- Created: Friday, March 18 2016 11:46
There is one consistent element among every divorce I've heard of or witnessed and every man (or woman) going into, through or coming out of a divorce, and that consistent element is STRONG EMOTION.
Much (if not most) of my 10+ years of private individual coaching is built on a foundation of neuroscience research and how our brain impacts our thinking, feelings and behaviors. One critical brain bit that I find significantly relates to the divorce puzzle is the "inverse relationship" between our executive brain (the prefrontal cortex) and the brain's emotional center (the limbic system). The brain has evolved over millions of years and has developed an extremely powerful and automatic threat detection system.
It seems that when we perceive a "danger" in our environment, our limbic system lights up and quickly pulls physiological (blood glucose) resources from our executive brain in order to orchestrate the fight or flight response. The critical notion here is that as resources are drained from the executive brain, we cannot access and leverage our higher cognitive functions and instead default to a more unconscious and automatic response that allows us to survive the immediate situation and "live to fight another day."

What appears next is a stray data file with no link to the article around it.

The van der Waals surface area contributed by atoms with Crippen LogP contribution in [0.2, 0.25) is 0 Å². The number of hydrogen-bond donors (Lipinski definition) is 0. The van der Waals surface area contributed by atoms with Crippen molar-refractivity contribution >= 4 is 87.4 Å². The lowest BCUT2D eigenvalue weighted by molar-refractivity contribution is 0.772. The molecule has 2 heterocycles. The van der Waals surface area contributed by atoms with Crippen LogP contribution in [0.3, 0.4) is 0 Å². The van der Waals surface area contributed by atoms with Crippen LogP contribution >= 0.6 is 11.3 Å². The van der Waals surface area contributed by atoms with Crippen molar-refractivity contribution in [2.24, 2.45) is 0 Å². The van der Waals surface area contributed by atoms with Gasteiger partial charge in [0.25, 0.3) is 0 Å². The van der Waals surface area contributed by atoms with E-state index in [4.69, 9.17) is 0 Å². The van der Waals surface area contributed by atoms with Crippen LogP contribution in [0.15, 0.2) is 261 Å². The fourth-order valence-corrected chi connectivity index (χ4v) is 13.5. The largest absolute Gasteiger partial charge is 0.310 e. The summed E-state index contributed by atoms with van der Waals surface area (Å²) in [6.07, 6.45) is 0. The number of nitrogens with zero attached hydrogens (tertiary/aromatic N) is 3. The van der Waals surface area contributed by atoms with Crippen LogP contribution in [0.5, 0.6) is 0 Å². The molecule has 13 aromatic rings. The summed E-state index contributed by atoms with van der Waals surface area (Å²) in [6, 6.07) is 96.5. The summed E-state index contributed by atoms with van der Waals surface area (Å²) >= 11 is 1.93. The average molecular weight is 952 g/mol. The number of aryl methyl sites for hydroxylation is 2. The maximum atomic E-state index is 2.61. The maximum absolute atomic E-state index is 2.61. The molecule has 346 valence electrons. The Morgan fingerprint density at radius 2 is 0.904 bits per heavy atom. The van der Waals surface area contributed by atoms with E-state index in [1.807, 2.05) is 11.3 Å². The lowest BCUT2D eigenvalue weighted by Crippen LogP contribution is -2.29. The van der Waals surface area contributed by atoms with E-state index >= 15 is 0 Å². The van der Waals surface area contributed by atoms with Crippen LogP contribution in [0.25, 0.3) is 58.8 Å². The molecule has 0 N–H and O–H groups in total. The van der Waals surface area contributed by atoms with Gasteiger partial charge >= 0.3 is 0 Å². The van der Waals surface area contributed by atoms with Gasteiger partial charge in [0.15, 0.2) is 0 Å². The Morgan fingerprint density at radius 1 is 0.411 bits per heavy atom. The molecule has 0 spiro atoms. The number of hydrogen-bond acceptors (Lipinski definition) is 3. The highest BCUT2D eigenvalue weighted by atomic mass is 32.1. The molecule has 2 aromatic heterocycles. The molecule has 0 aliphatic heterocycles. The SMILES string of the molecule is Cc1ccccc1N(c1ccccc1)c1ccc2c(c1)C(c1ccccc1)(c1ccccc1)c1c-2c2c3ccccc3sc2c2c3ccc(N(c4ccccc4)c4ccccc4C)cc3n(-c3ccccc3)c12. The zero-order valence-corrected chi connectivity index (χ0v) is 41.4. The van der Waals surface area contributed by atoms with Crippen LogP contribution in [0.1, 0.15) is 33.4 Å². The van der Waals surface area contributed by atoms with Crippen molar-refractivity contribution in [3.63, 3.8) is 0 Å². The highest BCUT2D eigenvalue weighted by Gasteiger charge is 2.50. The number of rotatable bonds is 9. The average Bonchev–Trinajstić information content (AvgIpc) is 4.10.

"Why is this so devastating in a divorce?"
In addition to being a highly emotional experience, divorce also presents a variety of very significant, impactful and long-term decisions*. Things like:
- how to allocate fixed assets
- how to allocate liquid assets
- how to allocate retirement assets
- who gets what in terms of possessions
- who lives where
- who gets custody (if children are involved)
- visitation (if children are involved)
Each of these decisions can cast a long shadow.
Making a decision in an emotional state usually means the decision was guided by our most primitive brain regions--not our most evolved brain--and is most likely not a very thoughtful/rational/logical decision. At best, it is sub-optimal. And often, it is permanent.
So what am I to do?
As often with the brain, there is a silver lining. Two of the capacities our more evolved brain offers us are the abilities to be self-aware AND to self-regulate. And these are capacities we can strengthen, just like muscles.
It starts with being more self-aware. This means being able to notice the shift into a more emotional state. There are telltale signs that emotions are creeping in and trying to take over: shortness or shallowness of breath, quickening of pulse, tunnel vision, sweating, tightness in the stomach, dry mouth. Noticing them more quickly allows us to "put on the brakes" more swiftly.
Putting on the brakes in the brain is the act of self-regulation or self-control.
These are two of the things I focus on helping my clients build. Without these abilities, divorce can be a far more dangerous and damaging experience. With them, divorce is still painful but we can create a better future for ourselves.
*State laws may impact or govern certain issues and decisions in a divorce